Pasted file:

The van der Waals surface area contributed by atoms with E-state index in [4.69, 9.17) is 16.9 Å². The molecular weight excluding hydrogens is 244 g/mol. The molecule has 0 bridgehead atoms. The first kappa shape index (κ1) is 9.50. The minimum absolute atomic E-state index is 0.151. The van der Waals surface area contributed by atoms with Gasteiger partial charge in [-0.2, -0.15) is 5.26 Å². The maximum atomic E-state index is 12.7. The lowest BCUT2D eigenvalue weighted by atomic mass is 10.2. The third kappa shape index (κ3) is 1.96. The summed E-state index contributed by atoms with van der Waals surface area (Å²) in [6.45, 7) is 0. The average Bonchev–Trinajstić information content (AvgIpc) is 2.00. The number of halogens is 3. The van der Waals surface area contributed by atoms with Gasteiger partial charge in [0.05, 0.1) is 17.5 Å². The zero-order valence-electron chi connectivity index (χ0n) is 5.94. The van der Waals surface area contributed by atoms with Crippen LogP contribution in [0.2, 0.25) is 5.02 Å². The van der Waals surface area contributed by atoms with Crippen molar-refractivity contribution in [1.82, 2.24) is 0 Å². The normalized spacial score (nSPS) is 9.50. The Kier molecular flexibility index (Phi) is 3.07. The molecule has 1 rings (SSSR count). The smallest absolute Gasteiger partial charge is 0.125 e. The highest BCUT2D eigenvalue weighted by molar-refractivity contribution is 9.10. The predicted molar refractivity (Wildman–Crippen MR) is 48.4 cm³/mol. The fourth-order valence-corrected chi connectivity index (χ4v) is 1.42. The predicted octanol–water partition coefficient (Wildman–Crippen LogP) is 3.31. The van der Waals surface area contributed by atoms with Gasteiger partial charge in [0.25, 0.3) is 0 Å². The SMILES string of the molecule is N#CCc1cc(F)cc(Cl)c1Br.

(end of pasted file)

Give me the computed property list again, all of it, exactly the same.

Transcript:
The van der Waals surface area contributed by atoms with E-state index in [4.69, 9.17) is 16.9 Å². The molecular weight excluding hydrogens is 244 g/mol. The molecule has 0 bridgehead atoms. The first kappa shape index (κ1) is 9.50. The minimum absolute atomic E-state index is 0.151. The van der Waals surface area contributed by atoms with Gasteiger partial charge in [-0.2, -0.15) is 5.26 Å². The maximum atomic E-state index is 12.7. The lowest BCUT2D eigenvalue weighted by atomic mass is 10.2. The third kappa shape index (κ3) is 1.96. The summed E-state index contributed by atoms with van der Waals surface area (Å²) in [6.45, 7) is 0. The average Bonchev–Trinajstić information content (AvgIpc) is 2.00. The number of halogens is 3. The van der Waals surface area contributed by atoms with Gasteiger partial charge in [0.05, 0.1) is 17.5 Å². The zero-order valence-electron chi connectivity index (χ0n) is 5.94. The van der Waals surface area contributed by atoms with Crippen LogP contribution in [0.2, 0.25) is 5.02 Å². The van der Waals surface area contributed by atoms with Crippen molar-refractivity contribution in [1.82, 2.24) is 0 Å². The normalized spacial score (nSPS) is 9.50. The Kier molecular flexibility index (Phi) is 3.07. The molecule has 1 rings (SSSR count). The smallest absolute Gasteiger partial charge is 0.125 e. The highest BCUT2D eigenvalue weighted by molar-refractivity contribution is 9.10. The predicted molar refractivity (Wildman–Crippen MR) is 48.4 cm³/mol. The fourth-order valence-corrected chi connectivity index (χ4v) is 1.42. The predicted octanol–water partition coefficient (Wildman–Crippen LogP) is 3.31. The van der Waals surface area contributed by atoms with Gasteiger partial charge in [0.25, 0.3) is 0 Å². The SMILES string of the molecule is N#CCc1cc(F)cc(Cl)c1Br.